NEWPORT — There are some people who eat to live and some people who live to eat. Then there is Pat McKnight — a man who lives to feed others.

McKnight is the owner of Pat E Mac’s BBQ, a classic southern barbecue food truck based in Newport. It’s a family-owned business that was started by Pat, his wife, Beth, and their children. But Pat’s journey to pitmaster started when he was a young boy.

“My mom and grandmother were great cooks,” McKnight recalled. “They used to cook for churches and sell small meals on the weekends. Back in the day, they fed the entire neighborhood.” McKnight said his grandmother, Elversie, was a pitmaster long before that phrase was coined. “She could cook. I mean she could COOK.” 

His mother and grandmother cooked traditional southern food and also Cajun dishes like jambalaya and gumbo. “We did it all back then,” he said. “We fried or we died. It was about making people feel good when they ate.”

When the McKnight family moved to Newport about five years ago, a friend suggested they set up a booth to sell barbecue at the Newport Farmers Market. McKnight was told the event was pretty small, so he planned accordingly. “The first time, we cooked five pork butts to sell meals with coleslaw and beans. It was about 55 meals. We opened at 9 a.m., and we were sold out by 10:30 a.m. The market has a rule that you can’t close early so we just sat there for three-and-a-half hours. We just didn’t know.”

The following week, they cooked eight pork butts and sold out again before noon. “People just kept saying they had never had barbecue like that,” said McKnight. “We thought then that it might be a thing.”

They continued to set up at the farmers market and each month added something different — ribs, briskets, tri-tip, and sausage links. “We had the holy trinity there — beef, pork, and links. We were out there, rain and shine, then decided we just couldn’t do the rain anymore.”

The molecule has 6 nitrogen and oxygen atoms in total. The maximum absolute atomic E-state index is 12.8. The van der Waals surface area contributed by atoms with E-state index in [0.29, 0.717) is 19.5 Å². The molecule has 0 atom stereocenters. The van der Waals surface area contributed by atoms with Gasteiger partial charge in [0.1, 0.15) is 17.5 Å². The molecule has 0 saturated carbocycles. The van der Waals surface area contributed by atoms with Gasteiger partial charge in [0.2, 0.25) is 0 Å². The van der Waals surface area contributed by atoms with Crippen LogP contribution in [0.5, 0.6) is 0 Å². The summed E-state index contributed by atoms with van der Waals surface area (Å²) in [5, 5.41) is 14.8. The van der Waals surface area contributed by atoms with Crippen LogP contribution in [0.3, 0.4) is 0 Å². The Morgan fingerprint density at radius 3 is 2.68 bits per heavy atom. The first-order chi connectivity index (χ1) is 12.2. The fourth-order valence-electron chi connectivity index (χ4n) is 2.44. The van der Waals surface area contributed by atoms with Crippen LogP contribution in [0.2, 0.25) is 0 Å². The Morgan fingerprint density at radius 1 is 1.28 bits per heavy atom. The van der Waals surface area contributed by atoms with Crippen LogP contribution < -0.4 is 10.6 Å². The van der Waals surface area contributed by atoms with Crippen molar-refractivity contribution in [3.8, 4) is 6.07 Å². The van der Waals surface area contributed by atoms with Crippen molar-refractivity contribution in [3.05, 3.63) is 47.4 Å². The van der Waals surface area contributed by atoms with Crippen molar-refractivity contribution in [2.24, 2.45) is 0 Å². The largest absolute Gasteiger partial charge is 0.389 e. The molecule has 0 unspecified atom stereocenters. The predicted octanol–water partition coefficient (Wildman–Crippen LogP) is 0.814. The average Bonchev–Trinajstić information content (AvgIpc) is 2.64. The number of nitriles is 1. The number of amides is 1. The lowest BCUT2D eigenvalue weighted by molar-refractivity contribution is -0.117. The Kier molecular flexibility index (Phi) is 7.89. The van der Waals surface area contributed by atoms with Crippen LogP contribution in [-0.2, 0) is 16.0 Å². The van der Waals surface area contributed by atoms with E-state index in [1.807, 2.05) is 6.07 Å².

The more it started to rain, the more he started to rethink how to move forward. McKnight had a friend in Texas build a large barbecue pit. “The pit is a true wood fire — no coal, no electricity, no propane. It’s true downhome barbecue right here in Newport.” The truck is set up at special events while mandates are still in place. “We go where they call us, and we stay pretty busy,” McKnight said.

The COVID-19 pandemic had some positive impacts for his business, McKnight explained. “That is when we really grew. We were able to provide take out service barbecue at Bier One. With the help of Bier One and social media, we had lines out the door. We probably would have just faded out when COVID hit. But we stuck with it, and here we are.” 

Though both McKnight and his wife have full-time day jobs — he’s the dean of students and athletic director at Siletz High School and Beth is a special education teacher — they still hope to someday open a brick-and-mortar restaurant. “We first thought we would do barbecue three days a week. That was the plan, and it’s still the plan. But finding a place that fits us has been hard,” he said. “We don’t want to get deep into debt to buy a property in Newport. We just want to find a small building, a shack, and I’ll be great. We’ve been offered places in other cities, and we love those places, but we need to be in Newport.”

McKnight said he always tries to make the absolute best food possible, “just damn good barbecue,” and takes customer reviews very seriously. “Fortunately, they’ve all been good reviews. The worst comment we ever got was that the coleslaw could be better. I thought, “How much better could coleslaw get?’”

When asked if he used secret family recipes, McKnight said he doesn’t really say they are secret. “Except that we don’t tell anybody,” interjected Beth. Back in the day when his grandmother worked the pit, they didn’t have a variety of seasonings so just relied on the basics. “We still believe in the S.P.G. — salt, pepper, garlic. We are straight up barbecue people — Southern barbecue with a Pacific Northwest twist. We’ve been all over the country eating different barbecues, and we have tried new ideas, but it always comes back to plain and simple: salt, pepper, garlic.” 

Pat E Mac’s also caters events big and small across Oregon, southern Washington, and northern California. Catering menus are completely customizable and can include much more than just the barbecue favorites.

McKnight encourages people to visit their Facebook page and website at www.patemacsbbq.com to see when and where they will be selling barbecue and to order food in advance.  

Though their children are grown, they all get involved with the food truck when they are back visiting. “It is a family thing,” said McKnight. “That’s the way my mom taught me to do it. It’s not just about the business, it’s about the family growth for us and something that pulls us all together.”

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